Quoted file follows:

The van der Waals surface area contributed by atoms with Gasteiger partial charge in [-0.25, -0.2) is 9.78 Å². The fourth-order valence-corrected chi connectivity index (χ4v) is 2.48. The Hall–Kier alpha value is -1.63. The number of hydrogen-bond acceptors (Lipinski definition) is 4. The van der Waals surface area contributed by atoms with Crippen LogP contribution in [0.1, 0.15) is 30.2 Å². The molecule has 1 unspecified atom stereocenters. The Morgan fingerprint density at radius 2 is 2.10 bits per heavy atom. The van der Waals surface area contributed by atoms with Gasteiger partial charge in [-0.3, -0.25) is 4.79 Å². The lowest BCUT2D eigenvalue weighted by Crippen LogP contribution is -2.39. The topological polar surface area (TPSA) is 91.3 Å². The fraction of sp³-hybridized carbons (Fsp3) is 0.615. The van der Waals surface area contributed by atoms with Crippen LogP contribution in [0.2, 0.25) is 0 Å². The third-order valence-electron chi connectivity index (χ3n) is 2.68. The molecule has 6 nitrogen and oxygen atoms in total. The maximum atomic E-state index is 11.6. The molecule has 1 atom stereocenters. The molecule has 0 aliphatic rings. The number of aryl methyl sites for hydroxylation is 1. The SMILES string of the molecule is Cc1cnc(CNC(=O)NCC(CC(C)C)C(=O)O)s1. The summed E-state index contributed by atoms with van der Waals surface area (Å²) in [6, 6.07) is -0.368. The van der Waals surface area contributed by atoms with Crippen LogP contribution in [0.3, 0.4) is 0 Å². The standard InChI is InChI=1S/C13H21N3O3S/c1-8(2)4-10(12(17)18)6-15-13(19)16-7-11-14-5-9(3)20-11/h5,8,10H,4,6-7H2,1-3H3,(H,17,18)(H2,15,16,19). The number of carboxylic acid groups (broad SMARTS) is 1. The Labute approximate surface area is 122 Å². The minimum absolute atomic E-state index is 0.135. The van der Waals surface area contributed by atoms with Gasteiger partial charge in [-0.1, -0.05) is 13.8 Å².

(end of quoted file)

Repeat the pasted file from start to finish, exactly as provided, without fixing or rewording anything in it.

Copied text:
The van der Waals surface area contributed by atoms with Gasteiger partial charge in [-0.25, -0.2) is 9.78 Å². The fourth-order valence-corrected chi connectivity index (χ4v) is 2.48. The Hall–Kier alpha value is -1.63. The number of hydrogen-bond acceptors (Lipinski definition) is 4. The van der Waals surface area contributed by atoms with Crippen LogP contribution in [0.1, 0.15) is 30.2 Å². The molecule has 1 unspecified atom stereocenters. The Morgan fingerprint density at radius 2 is 2.10 bits per heavy atom. The van der Waals surface area contributed by atoms with Gasteiger partial charge in [-0.3, -0.25) is 4.79 Å². The lowest BCUT2D eigenvalue weighted by Crippen LogP contribution is -2.39. The topological polar surface area (TPSA) is 91.3 Å². The fraction of sp³-hybridized carbons (Fsp3) is 0.615. The van der Waals surface area contributed by atoms with Crippen LogP contribution in [0.2, 0.25) is 0 Å². The third-order valence-electron chi connectivity index (χ3n) is 2.68. The molecule has 6 nitrogen and oxygen atoms in total. The maximum atomic E-state index is 11.6. The molecule has 1 atom stereocenters. The molecule has 0 aliphatic rings. The number of aryl methyl sites for hydroxylation is 1. The SMILES string of the molecule is Cc1cnc(CNC(=O)NCC(CC(C)C)C(=O)O)s1. The summed E-state index contributed by atoms with van der Waals surface area (Å²) in [6, 6.07) is -0.368. The van der Waals surface area contributed by atoms with Crippen LogP contribution in [0.3, 0.4) is 0 Å². The standard InChI is InChI=1S/C13H21N3O3S/c1-8(2)4-10(12(17)18)6-15-13(19)16-7-11-14-5-9(3)20-11/h5,8,10H,4,6-7H2,1-3H3,(H,17,18)(H2,15,16,19). The number of carboxylic acid groups (broad SMARTS) is 1. The Labute approximate surface area is 122 Å². The minimum absolute atomic E-state index is 0.135. The van der Waals surface area contributed by atoms with Gasteiger partial charge in [-0.1, -0.05) is 13.8 Å².